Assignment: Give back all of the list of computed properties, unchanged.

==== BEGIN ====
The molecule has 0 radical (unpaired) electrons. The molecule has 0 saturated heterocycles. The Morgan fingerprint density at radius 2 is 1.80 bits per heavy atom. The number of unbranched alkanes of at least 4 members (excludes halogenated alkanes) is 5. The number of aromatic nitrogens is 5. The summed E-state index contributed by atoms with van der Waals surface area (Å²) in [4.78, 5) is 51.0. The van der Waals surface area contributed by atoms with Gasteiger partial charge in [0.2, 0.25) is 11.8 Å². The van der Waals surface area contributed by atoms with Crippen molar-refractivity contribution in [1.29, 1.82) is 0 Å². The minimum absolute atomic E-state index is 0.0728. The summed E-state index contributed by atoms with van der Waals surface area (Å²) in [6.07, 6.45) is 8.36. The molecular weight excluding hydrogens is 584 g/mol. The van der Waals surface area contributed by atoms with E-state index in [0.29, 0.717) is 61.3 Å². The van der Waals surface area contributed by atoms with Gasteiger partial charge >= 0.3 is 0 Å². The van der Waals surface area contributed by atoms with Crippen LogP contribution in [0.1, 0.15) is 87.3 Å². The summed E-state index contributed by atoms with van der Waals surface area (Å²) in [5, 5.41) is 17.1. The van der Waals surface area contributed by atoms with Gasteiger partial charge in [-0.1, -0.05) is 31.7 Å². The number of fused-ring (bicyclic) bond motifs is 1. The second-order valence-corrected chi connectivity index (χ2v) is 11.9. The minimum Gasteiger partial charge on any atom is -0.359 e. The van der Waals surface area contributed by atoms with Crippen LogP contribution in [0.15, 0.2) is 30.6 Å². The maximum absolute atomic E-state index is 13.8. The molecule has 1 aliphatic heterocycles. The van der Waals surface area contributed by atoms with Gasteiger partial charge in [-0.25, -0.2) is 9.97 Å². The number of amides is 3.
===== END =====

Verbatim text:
The molecule has 0 radical (unpaired) electrons. The molecule has 0 saturated heterocycles. The Morgan fingerprint density at radius 2 is 1.80 bits per heavy atom. The number of unbranched alkanes of at least 4 members (excludes halogenated alkanes) is 5. The number of aromatic nitrogens is 5. The summed E-state index contributed by atoms with van der Waals surface area (Å²) in [4.78, 5) is 51.0. The van der Waals surface area contributed by atoms with Gasteiger partial charge in [0.2, 0.25) is 11.8 Å². The van der Waals surface area contributed by atoms with Crippen molar-refractivity contribution in [1.29, 1.82) is 0 Å². The minimum absolute atomic E-state index is 0.0728. The summed E-state index contributed by atoms with van der Waals surface area (Å²) in [6.07, 6.45) is 8.36. The molecular weight excluding hydrogens is 584 g/mol. The van der Waals surface area contributed by atoms with E-state index in [0.29, 0.717) is 61.3 Å². The van der Waals surface area contributed by atoms with Gasteiger partial charge >= 0.3 is 0 Å². The van der Waals surface area contributed by atoms with Crippen LogP contribution in [0.1, 0.15) is 87.3 Å². The summed E-state index contributed by atoms with van der Waals surface area (Å²) in [5, 5.41) is 17.1. The van der Waals surface area contributed by atoms with Gasteiger partial charge in [-0.1, -0.05) is 31.7 Å². The number of fused-ring (bicyclic) bond motifs is 1. The second-order valence-corrected chi connectivity index (χ2v) is 11.9. The minimum Gasteiger partial charge on any atom is -0.359 e. The van der Waals surface area contributed by atoms with Crippen LogP contribution in [0.15, 0.2) is 30.6 Å². The maximum absolute atomic E-state index is 13.8. The molecule has 1 aliphatic heterocycles. The van der Waals surface area contributed by atoms with Gasteiger partial charge in [-0.25, -0.2) is 9.97 Å². The number of amides is 3.